Color is in the Eye(s) of the Beholder

During my Master in Antwerp I wrote a thesis on a group of snails (genus Plutonia) that is endemic to the Azores (an archipelago in the Atlantic). I picked this topic because of my interest in phylogenetics (the construction of evolutionary trees) and because there was a field trip to this Portuguese island group. There is one particular landscape that I will always remember: the Sete Cidades on the island of São Miguel. It consists of two small lakes that are connected by a narrow passage, located in a big dormant volcano. The most striking feature is the different colors of the lakes, one is green while the other blue.

The different colored lakes of Sete Cidades
The different colored lakes of Sete Cidades

Some Romance

An ancient legend explains why the lakes have different colors. A widowed King restricted his daughter, Antilia, to his castle and the surrounding gardens. But one day, she managed to escape and fell in love with a local shepard who was playing his flute (what is it with women and musicians?!). Eventually, the shepard asked the King for his daughter in marriage. The King refused and forbade his daughter to ever see the shepard again. Antilia and the shepard met in secret and cried the whole afternoon before saying goodbye forever. Their tears formed two beautiful lakes, one green (the Princess’ eye color) and one blue (the shepard’s eye color). Isn’t that romantic?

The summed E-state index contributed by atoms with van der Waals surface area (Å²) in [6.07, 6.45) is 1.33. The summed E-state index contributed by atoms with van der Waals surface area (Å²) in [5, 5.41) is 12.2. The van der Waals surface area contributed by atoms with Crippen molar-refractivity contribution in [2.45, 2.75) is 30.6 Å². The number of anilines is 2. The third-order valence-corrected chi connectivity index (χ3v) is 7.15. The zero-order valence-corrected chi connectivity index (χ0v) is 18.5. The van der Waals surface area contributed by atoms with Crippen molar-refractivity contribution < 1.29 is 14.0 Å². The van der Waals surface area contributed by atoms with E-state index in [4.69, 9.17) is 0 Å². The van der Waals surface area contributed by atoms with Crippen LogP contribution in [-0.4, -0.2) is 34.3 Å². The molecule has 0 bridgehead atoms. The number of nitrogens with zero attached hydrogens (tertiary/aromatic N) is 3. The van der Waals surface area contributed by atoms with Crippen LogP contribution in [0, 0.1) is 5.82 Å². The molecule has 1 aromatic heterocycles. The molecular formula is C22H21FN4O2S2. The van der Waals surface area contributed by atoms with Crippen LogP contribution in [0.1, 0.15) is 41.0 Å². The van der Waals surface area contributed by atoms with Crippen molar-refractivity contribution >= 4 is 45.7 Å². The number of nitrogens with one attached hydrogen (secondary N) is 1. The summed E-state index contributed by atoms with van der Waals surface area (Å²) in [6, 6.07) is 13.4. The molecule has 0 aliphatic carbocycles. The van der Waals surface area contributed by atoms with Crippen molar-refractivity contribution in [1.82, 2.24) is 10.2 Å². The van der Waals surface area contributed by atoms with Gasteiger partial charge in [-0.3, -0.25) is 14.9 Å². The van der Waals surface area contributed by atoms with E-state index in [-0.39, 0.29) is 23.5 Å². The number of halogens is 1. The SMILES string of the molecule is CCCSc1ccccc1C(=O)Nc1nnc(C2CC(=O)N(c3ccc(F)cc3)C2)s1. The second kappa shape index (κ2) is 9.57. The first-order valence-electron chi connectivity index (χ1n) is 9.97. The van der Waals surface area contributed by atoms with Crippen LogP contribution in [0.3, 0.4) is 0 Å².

My Alternative Hypothesis

This legend provides a good hypothesis for the color of the lakes. But as a good scientist, one always has to think about alternative explanations. I propose another hypothesis: what if one really depressed person (maybe the King after his wife died) with two different eye colors cried a lot and gave rise to the two lakes simultaneously? The occurrence of different eye colors is a condition known as heterochromia iridum and is caused by a skewed distribution of melanin between the irises. The dazzling Mila Kunis is a nice example. Sounds like a plausible hypothesis to me.

The differently colored eyes of Milan Kunis
The differently colored eyes of Mila Kunis

By the way, the actual scientific explanation for the different colors of the lakes is quite straightforward. The green lake is more shallow and picks up more color from the vegetation, while the blue lake is deeper and reflects the color of the sky. So, a simple explanation, although I would prefer some role (one way or another) for Mila Kunis…


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